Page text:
As frequent readers of the site know, one of the more insightful commenters on Scriptshadow is Filmwonk (now Bohdicat). I don’t always have time to read through every comment, but he’s one commenter I always check in on, as he often points out stuff that I either didn’t have the time to get into or didn’t even think of altogether. So today Filmwonk is getting the full red carpet treatment and not just giving us a comment, but writing an entire review. Make sure to make him feel welcome.
Genre: Romantic Comedy
Premise: A hugely popular American movie star living in London meets an alluring Chinese actress but can only communicate with her via her flirtatious, equally attractive British translator.
About: Writer James Curtis is the younger brother of Richard Curtis, who also had a hand in this script. Tom Cruise and Hugh Jackman have been mentioned as candidates for the male lead. Chinese actress and über-cutie Ziyi Zhang (“Crouching Tiger, Hidden Dragon”) was at one time reported to have signed on as the female lead.
Writer: James Curtis, with Richard Curtis as “script editor”
Details: 114 pages. Dated November 2, 2006. (This is an early draft of the script. The situations, characters, and plot may change significantly by the time the film is released. This is not a definitive statement about the project, but rather an analysis of this unique draft as it pertains to the craft of screenwriting).
Hello everyone, Bohdicat here. When Carson asked me to step in with a guest review, I jumped at the chance to review “Lost for Words,” a romantic comedy set in contemporary London. While the script is credited to James Curtis, it was the second credit on the title page – “Script Editor – Richard Curtis” – that immediately caught my eye.
As most of you probably know, Richard Curtis is a major player in the world of British film and television. He was one of the principal writers on the “Black Adder” TV series and is a co-creator of the iconic Mr. Bean. On the cinema side, he wrote the successful “Four Weddings and a Funeral” and “Notting Hill,” each of which reportedly became the most successful British films ever produced (although that honor has since been eclipsed by, of all things, the Abba musical “Mama Mia”). Curtis followed those up with an even bigger hit, “Love Actually,” which he also directed. Curtis also founded Comic Relief, a charity that has raised millions to help the world’s poor.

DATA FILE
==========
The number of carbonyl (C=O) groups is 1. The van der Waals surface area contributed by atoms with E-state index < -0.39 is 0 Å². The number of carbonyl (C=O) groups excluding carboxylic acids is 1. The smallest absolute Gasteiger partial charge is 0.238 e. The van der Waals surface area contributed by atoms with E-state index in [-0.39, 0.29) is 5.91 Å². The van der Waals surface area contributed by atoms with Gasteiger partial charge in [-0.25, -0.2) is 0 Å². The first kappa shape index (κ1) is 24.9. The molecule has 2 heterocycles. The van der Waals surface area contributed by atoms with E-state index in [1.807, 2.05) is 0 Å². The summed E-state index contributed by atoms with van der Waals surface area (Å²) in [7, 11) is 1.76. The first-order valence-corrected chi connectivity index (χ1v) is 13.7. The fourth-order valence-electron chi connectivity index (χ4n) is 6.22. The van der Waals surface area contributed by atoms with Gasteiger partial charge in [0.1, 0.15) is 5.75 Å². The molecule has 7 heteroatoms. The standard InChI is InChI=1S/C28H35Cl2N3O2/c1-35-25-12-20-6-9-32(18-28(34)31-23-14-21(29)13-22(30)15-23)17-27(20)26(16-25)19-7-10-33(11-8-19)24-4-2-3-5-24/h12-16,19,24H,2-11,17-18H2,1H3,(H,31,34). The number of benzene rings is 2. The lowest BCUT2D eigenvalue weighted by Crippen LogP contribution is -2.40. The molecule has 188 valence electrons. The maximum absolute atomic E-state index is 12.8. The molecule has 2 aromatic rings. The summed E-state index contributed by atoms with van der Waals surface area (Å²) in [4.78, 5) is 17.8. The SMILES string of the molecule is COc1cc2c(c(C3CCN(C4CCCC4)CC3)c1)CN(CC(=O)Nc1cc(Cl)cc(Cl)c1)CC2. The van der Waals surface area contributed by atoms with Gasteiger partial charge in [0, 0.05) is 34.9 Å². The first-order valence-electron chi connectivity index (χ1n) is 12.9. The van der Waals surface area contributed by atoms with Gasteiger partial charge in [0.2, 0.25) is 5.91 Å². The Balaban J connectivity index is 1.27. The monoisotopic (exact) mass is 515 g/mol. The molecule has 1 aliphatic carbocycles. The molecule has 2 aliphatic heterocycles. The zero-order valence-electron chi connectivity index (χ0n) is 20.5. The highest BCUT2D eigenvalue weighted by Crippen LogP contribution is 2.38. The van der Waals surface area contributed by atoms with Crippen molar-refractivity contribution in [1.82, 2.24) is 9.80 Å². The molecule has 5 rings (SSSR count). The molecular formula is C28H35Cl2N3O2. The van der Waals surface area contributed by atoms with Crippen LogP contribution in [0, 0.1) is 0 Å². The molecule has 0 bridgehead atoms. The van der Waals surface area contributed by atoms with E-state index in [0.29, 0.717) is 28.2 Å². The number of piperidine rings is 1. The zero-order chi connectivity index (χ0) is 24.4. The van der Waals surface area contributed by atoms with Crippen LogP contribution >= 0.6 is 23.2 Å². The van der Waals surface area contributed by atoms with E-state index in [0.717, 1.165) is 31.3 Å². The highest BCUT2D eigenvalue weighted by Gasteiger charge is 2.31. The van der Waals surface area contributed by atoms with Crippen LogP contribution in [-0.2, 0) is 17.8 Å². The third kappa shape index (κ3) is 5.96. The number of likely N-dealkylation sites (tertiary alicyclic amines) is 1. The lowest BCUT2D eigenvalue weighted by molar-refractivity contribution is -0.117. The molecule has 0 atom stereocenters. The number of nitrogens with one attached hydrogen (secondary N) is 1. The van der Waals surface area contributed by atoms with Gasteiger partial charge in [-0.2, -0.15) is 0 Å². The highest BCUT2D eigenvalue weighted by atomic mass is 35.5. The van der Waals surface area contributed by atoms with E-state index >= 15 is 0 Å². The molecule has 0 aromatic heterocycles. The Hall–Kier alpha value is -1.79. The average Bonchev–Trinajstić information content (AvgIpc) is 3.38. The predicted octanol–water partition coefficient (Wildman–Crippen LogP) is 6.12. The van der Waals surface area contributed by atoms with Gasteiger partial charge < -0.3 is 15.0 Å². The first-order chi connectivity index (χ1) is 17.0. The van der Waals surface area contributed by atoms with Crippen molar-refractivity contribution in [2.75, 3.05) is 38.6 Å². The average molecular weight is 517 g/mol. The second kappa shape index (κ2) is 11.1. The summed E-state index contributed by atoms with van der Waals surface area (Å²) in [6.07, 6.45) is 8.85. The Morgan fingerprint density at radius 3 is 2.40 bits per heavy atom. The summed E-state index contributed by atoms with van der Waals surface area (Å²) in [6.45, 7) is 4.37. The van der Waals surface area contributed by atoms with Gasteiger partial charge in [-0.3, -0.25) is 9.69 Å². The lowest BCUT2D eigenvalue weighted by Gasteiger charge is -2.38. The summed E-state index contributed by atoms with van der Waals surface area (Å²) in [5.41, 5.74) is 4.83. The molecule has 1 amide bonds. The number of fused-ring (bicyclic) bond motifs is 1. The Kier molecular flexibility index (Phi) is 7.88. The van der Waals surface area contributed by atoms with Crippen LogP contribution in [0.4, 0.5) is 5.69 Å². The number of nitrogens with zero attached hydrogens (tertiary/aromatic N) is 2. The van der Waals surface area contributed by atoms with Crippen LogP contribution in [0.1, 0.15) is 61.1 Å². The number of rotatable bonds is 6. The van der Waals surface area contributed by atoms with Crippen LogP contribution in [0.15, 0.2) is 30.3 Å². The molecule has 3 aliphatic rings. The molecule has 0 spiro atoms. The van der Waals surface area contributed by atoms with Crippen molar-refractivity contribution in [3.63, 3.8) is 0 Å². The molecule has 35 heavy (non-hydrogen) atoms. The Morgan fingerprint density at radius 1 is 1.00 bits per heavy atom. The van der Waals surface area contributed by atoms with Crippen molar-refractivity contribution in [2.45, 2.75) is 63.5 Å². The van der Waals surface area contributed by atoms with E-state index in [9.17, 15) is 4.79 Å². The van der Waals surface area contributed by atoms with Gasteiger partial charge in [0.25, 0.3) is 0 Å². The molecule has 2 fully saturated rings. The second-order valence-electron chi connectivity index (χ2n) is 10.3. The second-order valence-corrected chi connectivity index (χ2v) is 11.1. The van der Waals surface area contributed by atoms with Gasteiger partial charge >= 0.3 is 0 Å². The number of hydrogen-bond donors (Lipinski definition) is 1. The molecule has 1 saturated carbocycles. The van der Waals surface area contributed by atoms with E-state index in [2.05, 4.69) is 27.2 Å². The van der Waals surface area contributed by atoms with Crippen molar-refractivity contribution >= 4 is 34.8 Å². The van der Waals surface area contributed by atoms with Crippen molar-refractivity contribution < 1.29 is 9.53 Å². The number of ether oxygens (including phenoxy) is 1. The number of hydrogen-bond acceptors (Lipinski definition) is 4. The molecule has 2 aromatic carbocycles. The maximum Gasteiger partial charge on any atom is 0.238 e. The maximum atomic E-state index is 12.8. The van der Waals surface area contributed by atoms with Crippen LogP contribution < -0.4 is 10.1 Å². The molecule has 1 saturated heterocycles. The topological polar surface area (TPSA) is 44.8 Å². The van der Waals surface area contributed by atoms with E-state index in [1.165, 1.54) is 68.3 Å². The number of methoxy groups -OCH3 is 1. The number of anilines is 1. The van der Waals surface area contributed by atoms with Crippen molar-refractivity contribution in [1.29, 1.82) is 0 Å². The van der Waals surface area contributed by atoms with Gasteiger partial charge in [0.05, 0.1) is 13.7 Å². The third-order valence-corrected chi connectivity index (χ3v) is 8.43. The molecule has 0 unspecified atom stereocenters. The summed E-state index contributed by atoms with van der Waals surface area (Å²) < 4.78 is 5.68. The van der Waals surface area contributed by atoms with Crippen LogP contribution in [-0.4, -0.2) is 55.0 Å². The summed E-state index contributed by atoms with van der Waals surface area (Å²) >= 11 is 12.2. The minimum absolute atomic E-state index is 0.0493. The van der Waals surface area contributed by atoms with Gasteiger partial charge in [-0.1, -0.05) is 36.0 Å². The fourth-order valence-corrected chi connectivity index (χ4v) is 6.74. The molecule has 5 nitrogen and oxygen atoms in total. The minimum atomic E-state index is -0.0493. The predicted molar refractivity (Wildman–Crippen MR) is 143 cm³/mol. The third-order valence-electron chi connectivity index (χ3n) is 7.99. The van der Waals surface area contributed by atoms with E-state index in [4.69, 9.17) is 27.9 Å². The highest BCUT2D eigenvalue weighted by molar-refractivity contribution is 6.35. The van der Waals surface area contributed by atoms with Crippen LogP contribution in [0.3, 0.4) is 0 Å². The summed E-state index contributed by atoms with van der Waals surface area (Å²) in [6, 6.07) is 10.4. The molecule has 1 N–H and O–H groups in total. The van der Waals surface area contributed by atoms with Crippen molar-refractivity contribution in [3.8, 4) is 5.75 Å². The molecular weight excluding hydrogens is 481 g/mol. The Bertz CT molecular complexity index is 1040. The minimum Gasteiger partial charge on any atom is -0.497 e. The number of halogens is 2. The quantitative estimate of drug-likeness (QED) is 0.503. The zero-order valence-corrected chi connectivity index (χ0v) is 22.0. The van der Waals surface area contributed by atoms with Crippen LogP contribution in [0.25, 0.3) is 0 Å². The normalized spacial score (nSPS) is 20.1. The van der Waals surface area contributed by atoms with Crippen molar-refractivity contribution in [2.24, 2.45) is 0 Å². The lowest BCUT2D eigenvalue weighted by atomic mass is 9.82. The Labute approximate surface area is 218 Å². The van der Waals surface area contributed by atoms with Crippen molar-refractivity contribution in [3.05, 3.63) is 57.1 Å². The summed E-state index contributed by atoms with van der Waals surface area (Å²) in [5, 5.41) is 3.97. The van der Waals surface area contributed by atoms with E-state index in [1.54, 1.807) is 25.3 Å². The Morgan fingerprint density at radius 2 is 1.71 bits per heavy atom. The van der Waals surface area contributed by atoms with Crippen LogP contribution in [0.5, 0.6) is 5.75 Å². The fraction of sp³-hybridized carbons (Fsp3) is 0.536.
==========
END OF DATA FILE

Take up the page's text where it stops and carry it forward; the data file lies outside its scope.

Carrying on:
However, this isn’t the work of Richard Curtis, but rather his younger brother James (better known as Jamie). Jamie’s credits aren’t nearly as extensive as his brother’s, but it seems he’s been quietly working to establish a writing career of his own. While IMDB lists his only writing credit as “additional writing” on the 1997 stinker “Spice World,” the fact that older brother Richard had a hand in this script was enough to interest me.
The story concerns Charlie Cooper, a phenomenally successful American film star living in London. He’s the kind of guy who can’t go anywhere without being stalked by paparazzi. Picture an unmarried Johnny Depp or Brad Pitt, or Tom Cruise at the height of his popularity (before the couch-jumping episode and the fake wife). Yet, for all his success, Charlie is one lonely guy. Without an entourage of friends, he lives a fairly empty and dissolute life when he’s not off making blockbuster movies. He lives in a posh hotel suite, dresses like a slob, and basically does whatever he wants, even if that means closing down the enormous Tate Modern Museum so he can take in a Mark Rothko exhibit without being molested by adoring fans. And while intimacy is not something he understands completely, he’s not above bedding the occasional female admirer – and there seems to be no shortage of those.
To his credit, Charlie is a pretty good egg. For one thing, he has no illusions about the quality of his films. He knows they’re big on flash and short on sophistication, and he’s more or less okay with that – especially as he doesn’t consider himself a particularly good actor. In fact, while serving as a presenter at an independent film awards ceremony, he good-naturedly pokes fun at his own image.
It’s at the party following this awards ceremony that Charlie meets Chinese actress Lin Zhen. Zhen is a huge star in her own country of over a billion inhabitants, but much less well-known in the western world. The first thing Charlie notices about her is her remarkable beauty. The second thing he notices is that she speaks no English. The third thing he notices is Zhen’s ever-present interpreter, Helen. In sharp contrast to Zhen, Helen is blonde, British, and very attractive in her own right. Charlie quickly falls into the rhythm of conversing with Zhen through Helen, and while their initial conversation is little more than idle chit-chat, he manages, perhaps inadvertently, to charm both women.
Later, as he prepares to leave the party, he sees Helen, now off-duty, on her way out. This leads to drinks at an exclusive club, which in turn leads to flirting, which in turn leads to the inevitable squeaking of the bedsprings back at Charlie’s hotel suite. (Feel free to supply your own sound effects here.) The next day it’s back to business as usual for both of them. For Charlie, this means doing promotional interviews for his latest big-budget film, “The Crown Jewels.”